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Illustration of a calendar showing examples of chronic illness life lessons from 2021
Credit: Tatiana Ayazo

It’s been another tough year coping with the pandemic, but here’s a bright side: “We can be grateful that we are survivors and warriors of both a chronic illness and a historic pandemic,” says patient advocate Judy N., who lives with rheumatoid arthritis and osteoarthritis. “COVID-19 made me realize how fortunate I am to have excellent doctors that help me live with a chronic illness. It refreshed my spirit of caring for myself and others.”

For Lesley W., who lives with ankylosing spondylitis (AS) and Crohn’s disease, 2021 was a testament of inner strength and resilience: “Oftentimes we search so hard to find the strongest person to whom we can look up to; but sometimes all we have do is look in the mirror to find the most strong and resilient soul: ourselves. Acknowledge your own strengths and how far you’ve come warrior.”

As the end of 2021 approaches, we asked patient advocates in the Global Health Living Foundation and CreakyJoints community to reflect on the ways this year helped shape their physical and mental health as well as their outlook on living with a chronic illness.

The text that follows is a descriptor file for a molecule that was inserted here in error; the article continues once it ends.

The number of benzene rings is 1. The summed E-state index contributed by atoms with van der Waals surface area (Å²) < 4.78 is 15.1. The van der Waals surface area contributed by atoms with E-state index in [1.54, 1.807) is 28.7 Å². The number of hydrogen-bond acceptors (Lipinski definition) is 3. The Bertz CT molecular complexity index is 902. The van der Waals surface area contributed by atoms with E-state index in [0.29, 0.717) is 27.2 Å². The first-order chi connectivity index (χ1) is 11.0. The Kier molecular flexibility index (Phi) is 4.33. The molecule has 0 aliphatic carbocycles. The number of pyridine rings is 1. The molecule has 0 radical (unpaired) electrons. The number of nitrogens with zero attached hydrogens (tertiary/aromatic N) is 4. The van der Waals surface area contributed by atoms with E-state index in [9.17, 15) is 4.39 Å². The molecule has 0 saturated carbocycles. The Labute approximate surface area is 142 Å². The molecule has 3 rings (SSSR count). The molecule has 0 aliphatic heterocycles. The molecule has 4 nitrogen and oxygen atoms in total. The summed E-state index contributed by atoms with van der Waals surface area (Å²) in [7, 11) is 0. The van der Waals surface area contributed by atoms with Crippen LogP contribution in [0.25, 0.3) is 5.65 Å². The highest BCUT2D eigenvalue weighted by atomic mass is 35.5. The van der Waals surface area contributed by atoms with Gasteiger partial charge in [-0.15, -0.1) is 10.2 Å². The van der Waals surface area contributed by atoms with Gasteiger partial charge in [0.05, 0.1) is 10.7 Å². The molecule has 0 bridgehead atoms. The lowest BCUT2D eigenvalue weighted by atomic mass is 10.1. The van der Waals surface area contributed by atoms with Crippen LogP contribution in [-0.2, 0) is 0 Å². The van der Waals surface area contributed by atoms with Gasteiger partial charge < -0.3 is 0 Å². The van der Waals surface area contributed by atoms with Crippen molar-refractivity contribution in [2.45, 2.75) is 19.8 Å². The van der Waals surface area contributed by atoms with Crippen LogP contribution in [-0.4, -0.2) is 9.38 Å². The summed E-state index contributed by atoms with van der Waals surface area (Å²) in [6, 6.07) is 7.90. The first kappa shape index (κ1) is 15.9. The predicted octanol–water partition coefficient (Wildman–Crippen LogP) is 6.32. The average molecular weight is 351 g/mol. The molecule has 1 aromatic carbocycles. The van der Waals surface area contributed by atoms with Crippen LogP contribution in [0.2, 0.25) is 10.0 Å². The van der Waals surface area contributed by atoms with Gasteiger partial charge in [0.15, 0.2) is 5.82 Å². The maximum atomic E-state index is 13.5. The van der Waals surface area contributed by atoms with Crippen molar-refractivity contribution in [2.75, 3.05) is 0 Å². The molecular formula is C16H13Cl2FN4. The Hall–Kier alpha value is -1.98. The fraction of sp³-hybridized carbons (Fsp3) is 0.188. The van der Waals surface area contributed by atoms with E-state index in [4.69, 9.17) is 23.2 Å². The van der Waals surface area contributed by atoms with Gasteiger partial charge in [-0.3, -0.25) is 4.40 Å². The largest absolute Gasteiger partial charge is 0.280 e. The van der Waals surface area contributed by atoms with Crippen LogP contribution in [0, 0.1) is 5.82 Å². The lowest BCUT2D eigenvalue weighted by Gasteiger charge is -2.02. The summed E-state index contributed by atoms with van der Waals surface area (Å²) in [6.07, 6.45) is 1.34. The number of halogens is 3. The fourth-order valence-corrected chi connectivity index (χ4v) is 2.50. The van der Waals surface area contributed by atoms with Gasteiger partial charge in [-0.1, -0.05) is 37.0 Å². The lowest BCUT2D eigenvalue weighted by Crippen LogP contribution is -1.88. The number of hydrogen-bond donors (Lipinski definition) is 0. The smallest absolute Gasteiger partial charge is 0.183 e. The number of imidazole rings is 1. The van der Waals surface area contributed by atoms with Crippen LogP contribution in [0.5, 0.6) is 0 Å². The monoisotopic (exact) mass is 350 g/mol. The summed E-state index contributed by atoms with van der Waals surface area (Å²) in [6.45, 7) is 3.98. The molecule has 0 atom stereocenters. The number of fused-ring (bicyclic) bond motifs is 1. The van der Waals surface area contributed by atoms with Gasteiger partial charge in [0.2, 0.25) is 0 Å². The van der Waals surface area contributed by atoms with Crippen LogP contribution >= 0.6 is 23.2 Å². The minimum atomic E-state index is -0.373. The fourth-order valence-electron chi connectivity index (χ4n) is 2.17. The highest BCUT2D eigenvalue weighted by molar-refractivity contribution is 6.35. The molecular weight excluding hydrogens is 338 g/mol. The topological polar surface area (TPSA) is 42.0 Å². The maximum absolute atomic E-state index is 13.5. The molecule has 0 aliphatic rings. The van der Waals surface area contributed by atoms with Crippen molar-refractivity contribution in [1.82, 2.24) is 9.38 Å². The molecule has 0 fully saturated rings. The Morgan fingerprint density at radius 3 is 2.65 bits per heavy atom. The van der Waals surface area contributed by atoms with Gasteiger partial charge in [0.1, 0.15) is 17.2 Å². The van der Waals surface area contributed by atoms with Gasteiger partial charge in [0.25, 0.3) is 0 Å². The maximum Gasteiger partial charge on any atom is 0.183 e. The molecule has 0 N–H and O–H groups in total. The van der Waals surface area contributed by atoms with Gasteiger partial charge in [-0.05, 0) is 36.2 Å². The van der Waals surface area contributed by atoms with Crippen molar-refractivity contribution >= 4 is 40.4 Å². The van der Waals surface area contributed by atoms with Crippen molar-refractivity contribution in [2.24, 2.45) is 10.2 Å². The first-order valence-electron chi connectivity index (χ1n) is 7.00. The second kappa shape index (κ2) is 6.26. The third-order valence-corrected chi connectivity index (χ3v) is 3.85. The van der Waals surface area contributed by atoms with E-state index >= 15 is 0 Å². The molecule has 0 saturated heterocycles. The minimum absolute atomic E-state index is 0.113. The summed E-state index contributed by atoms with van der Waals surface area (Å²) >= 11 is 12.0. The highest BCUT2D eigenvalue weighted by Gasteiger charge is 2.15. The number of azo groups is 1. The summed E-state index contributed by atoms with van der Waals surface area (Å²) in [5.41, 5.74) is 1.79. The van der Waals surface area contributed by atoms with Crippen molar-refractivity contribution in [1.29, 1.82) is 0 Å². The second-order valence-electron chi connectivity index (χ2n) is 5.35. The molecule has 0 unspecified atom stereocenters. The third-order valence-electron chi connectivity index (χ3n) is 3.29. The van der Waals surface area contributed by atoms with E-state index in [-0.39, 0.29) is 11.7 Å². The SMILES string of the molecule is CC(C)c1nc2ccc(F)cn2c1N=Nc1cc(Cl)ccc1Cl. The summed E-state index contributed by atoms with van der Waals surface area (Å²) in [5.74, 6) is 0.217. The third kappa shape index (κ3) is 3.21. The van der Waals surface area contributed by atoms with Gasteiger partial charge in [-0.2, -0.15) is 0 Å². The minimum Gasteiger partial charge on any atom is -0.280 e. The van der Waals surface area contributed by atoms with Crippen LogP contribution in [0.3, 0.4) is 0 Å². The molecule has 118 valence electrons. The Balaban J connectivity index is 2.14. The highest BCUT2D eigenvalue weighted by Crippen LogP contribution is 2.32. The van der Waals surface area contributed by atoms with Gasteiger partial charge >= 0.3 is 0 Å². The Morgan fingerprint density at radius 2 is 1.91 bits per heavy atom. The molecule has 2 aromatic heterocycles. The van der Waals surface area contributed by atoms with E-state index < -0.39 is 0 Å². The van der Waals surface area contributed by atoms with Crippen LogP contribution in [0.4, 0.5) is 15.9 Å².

Read their insightful, beautiful, and relatable lessons below — and let them inspire you to reflect on this year and beyond.

Mental health and self-care matter more than ever

“2021 was a year that tested the mental health of humans around the globe due to the COVID-19 pandemic. It was a time for mourning the loss of far too many family, friends, and fellow citizens. I am a firm believer that there is no shame in seeking mental health counseling if needed. I am also blessed to be able to communicate with fellow patients around the world through social media which helped me through the worst of the year.” — Judy N., who lives with OA

“This year I started getting up one hour earlier than usual. I used to be the person who rolled out of bed and was out the door to work 20 minutes later. However, this year I found that for my mental health I needed to slow down. I needed quiet time in the morning before the rest of the family was up. I needed time to read and pray and stretch and not be distracted.  I have found that by getting up one hour earlier, I have a much better start to my day. I can fill my mind and body with deep breathes, light therapy, and positive thoughts and set the pace for the day.” — Laura J., who lives with RA